LifeSiteNews contacted Development and Peace by e-mail and the Canadian Conference of Catholic Bishops by phone and e-mail on February 25 to ask about D&P’s partnership with Women for Change. By the morning of February 28 LifeSiteNews had received no response, but Development and Peace’s website no longer listed Women for Change. (Find a screenshot of Women for Change listed on D&P’s website last week here.)
Seeking an explanation, LifeSiteNews phoned Rene Laprise, the CCCB’s communications director, and Bishop John Boissonneau, chairman of the CCCB’s Standing Committee on Development and Peace, and both directed questions to Development & Peace.
D&P Communications Officer Kelly DiDomenico told LifeSiteNews by phone Friday morning that she had not received the February 25 e-mail and asked that it be sent again. In the afternoon, she wrote by e-mail: “I’ve forwarded the message to the appropriate instances.” LifeSiteNews had received no reply by press time on Tuesday and was unable to reach DiDomenico. (Source)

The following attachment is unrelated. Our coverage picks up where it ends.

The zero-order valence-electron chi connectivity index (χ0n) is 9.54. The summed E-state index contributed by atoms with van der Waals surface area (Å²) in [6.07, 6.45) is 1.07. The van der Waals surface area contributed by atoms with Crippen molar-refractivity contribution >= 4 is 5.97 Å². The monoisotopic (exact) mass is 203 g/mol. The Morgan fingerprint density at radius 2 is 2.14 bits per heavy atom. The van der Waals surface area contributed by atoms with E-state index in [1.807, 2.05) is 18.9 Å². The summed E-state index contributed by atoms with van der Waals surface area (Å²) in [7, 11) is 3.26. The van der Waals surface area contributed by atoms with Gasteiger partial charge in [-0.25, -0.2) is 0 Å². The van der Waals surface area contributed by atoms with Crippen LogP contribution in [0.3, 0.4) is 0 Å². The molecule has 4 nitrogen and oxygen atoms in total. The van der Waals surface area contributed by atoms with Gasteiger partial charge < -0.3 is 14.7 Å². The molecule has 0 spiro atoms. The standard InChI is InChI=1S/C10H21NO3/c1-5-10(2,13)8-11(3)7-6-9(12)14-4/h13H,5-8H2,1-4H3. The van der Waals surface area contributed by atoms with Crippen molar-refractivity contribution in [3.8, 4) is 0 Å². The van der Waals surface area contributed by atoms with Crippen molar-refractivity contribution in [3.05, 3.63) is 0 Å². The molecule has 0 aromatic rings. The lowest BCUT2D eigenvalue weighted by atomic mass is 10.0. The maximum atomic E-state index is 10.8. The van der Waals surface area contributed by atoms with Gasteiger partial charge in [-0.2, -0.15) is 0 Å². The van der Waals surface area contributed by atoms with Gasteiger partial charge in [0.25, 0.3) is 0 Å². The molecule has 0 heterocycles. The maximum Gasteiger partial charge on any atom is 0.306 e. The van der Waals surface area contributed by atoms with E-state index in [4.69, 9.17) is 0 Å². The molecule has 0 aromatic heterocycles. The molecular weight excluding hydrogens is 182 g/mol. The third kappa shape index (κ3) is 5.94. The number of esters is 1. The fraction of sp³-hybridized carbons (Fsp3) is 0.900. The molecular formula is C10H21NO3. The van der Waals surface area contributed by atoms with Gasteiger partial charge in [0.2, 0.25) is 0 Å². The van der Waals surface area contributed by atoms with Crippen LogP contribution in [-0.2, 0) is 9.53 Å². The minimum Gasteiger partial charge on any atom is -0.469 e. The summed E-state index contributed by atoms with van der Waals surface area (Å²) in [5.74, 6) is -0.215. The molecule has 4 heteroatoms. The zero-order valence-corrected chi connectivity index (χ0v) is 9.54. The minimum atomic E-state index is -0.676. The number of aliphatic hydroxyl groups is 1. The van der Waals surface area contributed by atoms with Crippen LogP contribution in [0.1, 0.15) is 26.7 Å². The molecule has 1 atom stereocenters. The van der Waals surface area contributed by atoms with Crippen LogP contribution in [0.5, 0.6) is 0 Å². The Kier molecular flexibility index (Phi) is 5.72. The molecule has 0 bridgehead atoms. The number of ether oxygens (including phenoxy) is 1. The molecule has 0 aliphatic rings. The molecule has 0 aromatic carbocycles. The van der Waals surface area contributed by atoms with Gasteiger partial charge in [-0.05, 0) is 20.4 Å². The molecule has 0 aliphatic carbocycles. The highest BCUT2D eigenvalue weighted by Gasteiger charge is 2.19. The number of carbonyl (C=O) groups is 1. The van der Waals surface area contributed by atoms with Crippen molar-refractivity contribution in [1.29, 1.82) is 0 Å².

If a name like “Women for Change” doesn’t ring any bells with you, you should not be in charge of giving away Catholic money in 2014. Sorry to be so blunt, but you really belong with Aunt Mae, knitting something, and by saying that I don’t mean any disrespect to Aunt Mae.
Squeaker made some observations about LifeSite’s report here.
Nothing, ABSOLUTELY NOTHING, has changed with the modus operandi of Development and Peace.
1. They are still funding pro-abort groups and not just Women for Change.
2. They are not listing all of their pro-abort groups on the website.